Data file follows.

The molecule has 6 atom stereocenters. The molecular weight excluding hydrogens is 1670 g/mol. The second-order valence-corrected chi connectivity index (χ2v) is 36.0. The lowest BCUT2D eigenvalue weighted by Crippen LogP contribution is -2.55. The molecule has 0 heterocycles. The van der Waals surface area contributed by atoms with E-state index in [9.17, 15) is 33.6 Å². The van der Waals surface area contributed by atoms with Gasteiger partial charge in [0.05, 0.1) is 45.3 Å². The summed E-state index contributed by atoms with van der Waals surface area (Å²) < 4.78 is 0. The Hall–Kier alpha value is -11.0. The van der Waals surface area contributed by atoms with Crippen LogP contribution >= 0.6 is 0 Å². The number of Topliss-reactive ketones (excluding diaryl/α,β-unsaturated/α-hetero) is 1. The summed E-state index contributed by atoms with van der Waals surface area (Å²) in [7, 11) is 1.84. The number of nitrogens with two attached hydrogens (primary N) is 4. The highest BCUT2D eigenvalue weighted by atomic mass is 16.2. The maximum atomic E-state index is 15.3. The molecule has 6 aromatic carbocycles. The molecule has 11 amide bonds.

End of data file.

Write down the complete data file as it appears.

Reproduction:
The molecule has 6 atom stereocenters. The molecular weight excluding hydrogens is 1670 g/mol. The second-order valence-corrected chi connectivity index (χ2v) is 36.0. The lowest BCUT2D eigenvalue weighted by Crippen LogP contribution is -2.55. The molecule has 0 heterocycles. The van der Waals surface area contributed by atoms with E-state index in [9.17, 15) is 33.6 Å². The van der Waals surface area contributed by atoms with Gasteiger partial charge in [0.05, 0.1) is 45.3 Å². The summed E-state index contributed by atoms with van der Waals surface area (Å²) < 4.78 is 0. The Hall–Kier alpha value is -11.0. The van der Waals surface area contributed by atoms with Crippen LogP contribution >= 0.6 is 0 Å². The number of Topliss-reactive ketones (excluding diaryl/α,β-unsaturated/α-hetero) is 1. The summed E-state index contributed by atoms with van der Waals surface area (Å²) in [7, 11) is 1.84. The number of nitrogens with two attached hydrogens (primary N) is 4. The highest BCUT2D eigenvalue weighted by atomic mass is 16.2. The maximum atomic E-state index is 15.3. The molecule has 6 aromatic carbocycles. The molecule has 11 amide bonds.